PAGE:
So, this year I treated myself for Fathers Day.  I took a vacation day on Friday and made it spa day.  Happy Fathers Day to me.  As a single mom, what does Fathers Day mean to you?

Mothering while single: they do grow up

20150408_185026My youngest child is almost twenty years old.  Although it hardly seems that way, it’s been a long time since the dirty diapers, sleepless nights and bouts of ear infections.  Still the experience of raising children while single has left an indelible impression on my life.

Sometimes I look at my sons and wonder to myself “who raised those children”?  Because it’s hard to believe that all those years, amid the chaos of confused desperation, helplessness and hopelessness, came such emotionally healthy and respectful sons.  I always believed that my actions and decisions would have a major impact on the lives of my kids.  The consequences of my decisions were sometimes earth shattering yet positive. Other times they were life changing and downright destructive.  However, I still struggle not to feel guilty about some of the choices I made.  I question whether they would have turned out this way or that way if I had made another choice.  But I read somewhere that “you can’t blame yourself for the actions of your children: you are not that powerful and they are not that weak”.  Still I can’t help but think that when you chose the best route you know, like keeping your children safe from physical and emotional harm, life has a way of rewarding you with kindness.  Kindness for me is having adult children who don’t talk back even when they really could.

Looking back, I’m grateful I had the fortitude to push through the difficult times. Thankful that I didn’t walk out the door, never to return when things got tough.  Eternally grateful that I didn’t drown them in the bathtub.  And know now what I’ve always hoped…that they do grow up.

A daughter’s wisdom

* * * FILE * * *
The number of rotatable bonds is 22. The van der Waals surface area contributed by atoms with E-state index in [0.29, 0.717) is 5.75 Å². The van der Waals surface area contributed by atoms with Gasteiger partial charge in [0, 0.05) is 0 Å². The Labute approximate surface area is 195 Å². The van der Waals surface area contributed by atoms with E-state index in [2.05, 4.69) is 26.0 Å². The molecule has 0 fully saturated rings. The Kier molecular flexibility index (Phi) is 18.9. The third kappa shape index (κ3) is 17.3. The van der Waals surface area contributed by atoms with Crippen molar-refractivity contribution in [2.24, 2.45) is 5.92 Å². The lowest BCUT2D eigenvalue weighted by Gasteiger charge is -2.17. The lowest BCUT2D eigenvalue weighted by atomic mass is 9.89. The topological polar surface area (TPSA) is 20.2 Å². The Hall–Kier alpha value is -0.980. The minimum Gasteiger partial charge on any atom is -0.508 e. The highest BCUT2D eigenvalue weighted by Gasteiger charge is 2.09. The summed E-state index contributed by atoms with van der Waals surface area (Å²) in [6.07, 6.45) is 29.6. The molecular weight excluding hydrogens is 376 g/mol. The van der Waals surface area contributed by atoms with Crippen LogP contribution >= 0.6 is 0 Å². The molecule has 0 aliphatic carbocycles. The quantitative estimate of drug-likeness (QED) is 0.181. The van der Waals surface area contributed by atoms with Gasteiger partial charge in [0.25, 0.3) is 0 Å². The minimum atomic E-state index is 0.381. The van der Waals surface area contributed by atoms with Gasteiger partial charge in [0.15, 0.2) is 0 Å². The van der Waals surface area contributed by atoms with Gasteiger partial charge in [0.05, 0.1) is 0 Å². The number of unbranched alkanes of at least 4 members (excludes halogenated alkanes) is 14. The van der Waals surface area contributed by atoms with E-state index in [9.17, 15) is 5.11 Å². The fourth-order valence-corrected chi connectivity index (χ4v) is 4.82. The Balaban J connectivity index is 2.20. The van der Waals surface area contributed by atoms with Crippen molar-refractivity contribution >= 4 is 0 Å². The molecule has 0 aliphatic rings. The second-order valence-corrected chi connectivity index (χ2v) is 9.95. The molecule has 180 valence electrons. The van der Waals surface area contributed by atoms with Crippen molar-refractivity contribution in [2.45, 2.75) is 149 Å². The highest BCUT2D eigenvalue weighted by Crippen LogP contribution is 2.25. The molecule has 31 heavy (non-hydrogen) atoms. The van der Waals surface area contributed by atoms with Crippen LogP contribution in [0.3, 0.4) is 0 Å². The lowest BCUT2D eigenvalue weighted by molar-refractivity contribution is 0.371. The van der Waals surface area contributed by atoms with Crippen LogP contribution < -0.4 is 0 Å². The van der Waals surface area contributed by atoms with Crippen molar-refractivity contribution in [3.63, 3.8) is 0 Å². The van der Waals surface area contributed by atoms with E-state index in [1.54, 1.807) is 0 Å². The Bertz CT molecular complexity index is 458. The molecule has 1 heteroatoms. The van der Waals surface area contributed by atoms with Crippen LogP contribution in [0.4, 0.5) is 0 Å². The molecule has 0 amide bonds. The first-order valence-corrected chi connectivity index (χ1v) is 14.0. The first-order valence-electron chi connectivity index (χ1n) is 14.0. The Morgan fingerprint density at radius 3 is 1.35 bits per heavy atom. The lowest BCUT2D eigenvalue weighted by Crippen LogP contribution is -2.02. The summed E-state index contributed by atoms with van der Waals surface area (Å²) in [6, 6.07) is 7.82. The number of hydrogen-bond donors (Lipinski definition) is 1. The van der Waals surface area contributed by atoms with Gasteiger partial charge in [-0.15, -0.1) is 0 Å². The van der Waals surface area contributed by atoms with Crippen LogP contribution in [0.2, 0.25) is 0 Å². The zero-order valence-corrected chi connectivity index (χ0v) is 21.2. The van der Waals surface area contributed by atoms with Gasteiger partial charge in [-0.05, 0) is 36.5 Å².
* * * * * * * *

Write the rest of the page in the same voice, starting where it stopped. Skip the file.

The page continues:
2014-07-22 14.20.43I was watching a DVD of Dr. Christiane Northrup’s Women’s Bodies, Women’s Wisdon on the other day. Actually, I really do watch it almost every week. She is so insightful and very funny.  Anyway, in listening to her, even at age 50+, I felt I was listening to a mother speaking lovingly to her daughter.  I realize that I never had a woman sit me down and tell me anything about how to be a woman, let alone how to be a wife and mother. There were no “birds and bees” talks and no preparation for even simple life events such as my monthly cycle. I can’t even remember anyone giving me even a tiny anecdote about life as a woman. I therefore stumbled through life as a teenager and bumbled my way through three marriages.  Not that there are any guarantees even with wise, motherly grooming.

Dr. Northrup also mentioned a personality by the name of Mama Gena and I decided to look her up and see what she was about.  In reviewing Mama Gena’s website and reading her book Mama Gena’s School of Womanly Arts, I was “violently” struck by how clueless I had been, growing up as a young woman without female adult leadership.  I do not agree with all her points in the book but some parts lead me to wonder what my life would have been like if my mother had taught me how to deal men and their “MARS-tian” behaviors.  Would I have gone through three marriages and divorces if I was clued into any of life’s little secrets some mothers share with their daughters? Would some gentle hand holding when I was heart broken over some young prince, help me to deal maturely with my future relationships? Who knows for sure?